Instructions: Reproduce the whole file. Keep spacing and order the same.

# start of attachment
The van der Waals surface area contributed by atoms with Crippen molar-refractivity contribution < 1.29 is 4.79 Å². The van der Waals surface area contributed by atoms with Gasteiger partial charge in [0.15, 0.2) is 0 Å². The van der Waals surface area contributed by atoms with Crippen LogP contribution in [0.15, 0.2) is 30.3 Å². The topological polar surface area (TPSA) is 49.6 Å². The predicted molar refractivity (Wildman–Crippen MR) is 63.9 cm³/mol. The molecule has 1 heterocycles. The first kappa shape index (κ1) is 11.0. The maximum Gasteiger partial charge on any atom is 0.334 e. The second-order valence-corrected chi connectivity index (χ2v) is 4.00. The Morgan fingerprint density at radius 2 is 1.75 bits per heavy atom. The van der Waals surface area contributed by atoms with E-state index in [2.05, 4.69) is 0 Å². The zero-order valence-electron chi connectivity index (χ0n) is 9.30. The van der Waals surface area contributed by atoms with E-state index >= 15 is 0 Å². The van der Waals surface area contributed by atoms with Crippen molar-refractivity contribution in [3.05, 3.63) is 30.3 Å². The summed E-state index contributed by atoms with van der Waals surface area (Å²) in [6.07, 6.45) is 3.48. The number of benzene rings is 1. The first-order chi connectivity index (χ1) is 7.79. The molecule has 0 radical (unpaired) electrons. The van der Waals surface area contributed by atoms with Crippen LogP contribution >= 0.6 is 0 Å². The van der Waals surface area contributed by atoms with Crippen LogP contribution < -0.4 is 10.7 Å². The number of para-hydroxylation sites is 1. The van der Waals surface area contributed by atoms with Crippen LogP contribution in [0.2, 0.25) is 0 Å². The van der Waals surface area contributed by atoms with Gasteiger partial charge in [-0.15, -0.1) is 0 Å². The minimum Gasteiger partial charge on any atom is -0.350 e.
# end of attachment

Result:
The van der Waals surface area contributed by atoms with Crippen molar-refractivity contribution < 1.29 is 4.79 Å². The van der Waals surface area contributed by atoms with Gasteiger partial charge in [0.15, 0.2) is 0 Å². The van der Waals surface area contributed by atoms with Crippen LogP contribution in [0.15, 0.2) is 30.3 Å². The topological polar surface area (TPSA) is 49.6 Å². The predicted molar refractivity (Wildman–Crippen MR) is 63.9 cm³/mol. The molecule has 1 heterocycles. The first kappa shape index (κ1) is 11.0. The maximum Gasteiger partial charge on any atom is 0.334 e. The second-order valence-corrected chi connectivity index (χ2v) is 4.00. The Morgan fingerprint density at radius 2 is 1.75 bits per heavy atom. The van der Waals surface area contributed by atoms with E-state index in [2.05, 4.69) is 0 Å². The zero-order valence-electron chi connectivity index (χ0n) is 9.30. The van der Waals surface area contributed by atoms with E-state index >= 15 is 0 Å². The van der Waals surface area contributed by atoms with Crippen molar-refractivity contribution in [3.05, 3.63) is 30.3 Å². The summed E-state index contributed by atoms with van der Waals surface area (Å²) in [6.07, 6.45) is 3.48. The number of benzene rings is 1. The first-order chi connectivity index (χ1) is 7.79. The molecule has 0 radical (unpaired) electrons. The van der Waals surface area contributed by atoms with Crippen LogP contribution >= 0.6 is 0 Å². The van der Waals surface area contributed by atoms with Crippen LogP contribution < -0.4 is 10.7 Å². The number of para-hydroxylation sites is 1. The van der Waals surface area contributed by atoms with Crippen LogP contribution in [0.2, 0.25) is 0 Å². The van der Waals surface area contributed by atoms with Gasteiger partial charge in [-0.15, -0.1) is 0 Å². The minimum Gasteiger partial charge on any atom is -0.350 e.